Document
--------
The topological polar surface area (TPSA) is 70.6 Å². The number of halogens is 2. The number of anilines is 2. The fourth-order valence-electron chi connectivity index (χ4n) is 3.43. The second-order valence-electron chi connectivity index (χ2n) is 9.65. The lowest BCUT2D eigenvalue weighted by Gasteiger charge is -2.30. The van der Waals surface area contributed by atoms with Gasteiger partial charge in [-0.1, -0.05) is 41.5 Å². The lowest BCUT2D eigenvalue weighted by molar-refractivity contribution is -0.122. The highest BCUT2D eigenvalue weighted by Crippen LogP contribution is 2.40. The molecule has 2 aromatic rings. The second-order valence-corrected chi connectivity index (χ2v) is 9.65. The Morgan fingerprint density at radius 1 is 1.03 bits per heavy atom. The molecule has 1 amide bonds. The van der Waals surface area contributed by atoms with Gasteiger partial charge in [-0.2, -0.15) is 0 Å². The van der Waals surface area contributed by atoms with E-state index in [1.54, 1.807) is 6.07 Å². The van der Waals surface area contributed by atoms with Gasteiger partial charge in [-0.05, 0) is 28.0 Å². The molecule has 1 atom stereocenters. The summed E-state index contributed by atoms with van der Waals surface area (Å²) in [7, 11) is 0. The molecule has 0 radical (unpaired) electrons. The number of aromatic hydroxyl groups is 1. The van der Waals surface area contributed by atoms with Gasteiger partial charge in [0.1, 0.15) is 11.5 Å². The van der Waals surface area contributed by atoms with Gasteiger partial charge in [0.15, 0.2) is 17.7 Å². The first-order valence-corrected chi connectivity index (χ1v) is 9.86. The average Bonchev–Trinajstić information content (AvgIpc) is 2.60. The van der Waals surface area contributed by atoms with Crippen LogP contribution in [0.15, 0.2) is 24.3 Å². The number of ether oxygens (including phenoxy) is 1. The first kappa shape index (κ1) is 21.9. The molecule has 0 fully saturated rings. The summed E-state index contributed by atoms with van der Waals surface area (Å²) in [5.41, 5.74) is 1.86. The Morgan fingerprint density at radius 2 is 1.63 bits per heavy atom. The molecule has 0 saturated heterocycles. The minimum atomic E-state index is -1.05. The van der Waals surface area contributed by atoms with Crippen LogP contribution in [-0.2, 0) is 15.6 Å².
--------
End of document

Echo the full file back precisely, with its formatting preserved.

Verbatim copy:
The topological polar surface area (TPSA) is 70.6 Å². The number of halogens is 2. The number of anilines is 2. The fourth-order valence-electron chi connectivity index (χ4n) is 3.43. The second-order valence-electron chi connectivity index (χ2n) is 9.65. The lowest BCUT2D eigenvalue weighted by Gasteiger charge is -2.30. The van der Waals surface area contributed by atoms with Gasteiger partial charge in [-0.1, -0.05) is 41.5 Å². The lowest BCUT2D eigenvalue weighted by molar-refractivity contribution is -0.122. The highest BCUT2D eigenvalue weighted by Crippen LogP contribution is 2.40. The molecule has 2 aromatic rings. The second-order valence-corrected chi connectivity index (χ2v) is 9.65. The Morgan fingerprint density at radius 1 is 1.03 bits per heavy atom. The molecule has 1 amide bonds. The van der Waals surface area contributed by atoms with Gasteiger partial charge in [-0.2, -0.15) is 0 Å². The van der Waals surface area contributed by atoms with E-state index in [1.54, 1.807) is 6.07 Å². The van der Waals surface area contributed by atoms with Gasteiger partial charge in [-0.05, 0) is 28.0 Å². The molecule has 1 atom stereocenters. The summed E-state index contributed by atoms with van der Waals surface area (Å²) in [7, 11) is 0. The molecule has 0 radical (unpaired) electrons. The number of aromatic hydroxyl groups is 1. The van der Waals surface area contributed by atoms with Gasteiger partial charge in [0.1, 0.15) is 11.5 Å². The van der Waals surface area contributed by atoms with Gasteiger partial charge in [0.15, 0.2) is 17.7 Å². The first-order valence-corrected chi connectivity index (χ1v) is 9.86. The average Bonchev–Trinajstić information content (AvgIpc) is 2.60. The van der Waals surface area contributed by atoms with Crippen LogP contribution in [0.15, 0.2) is 24.3 Å². The number of ether oxygens (including phenoxy) is 1. The first kappa shape index (κ1) is 21.9. The molecule has 0 fully saturated rings. The summed E-state index contributed by atoms with van der Waals surface area (Å²) in [5.41, 5.74) is 1.86. The Morgan fingerprint density at radius 2 is 1.63 bits per heavy atom. The molecule has 0 saturated heterocycles. The minimum atomic E-state index is -1.05. The van der Waals surface area contributed by atoms with Crippen LogP contribution in [-0.2, 0) is 15.6 Å².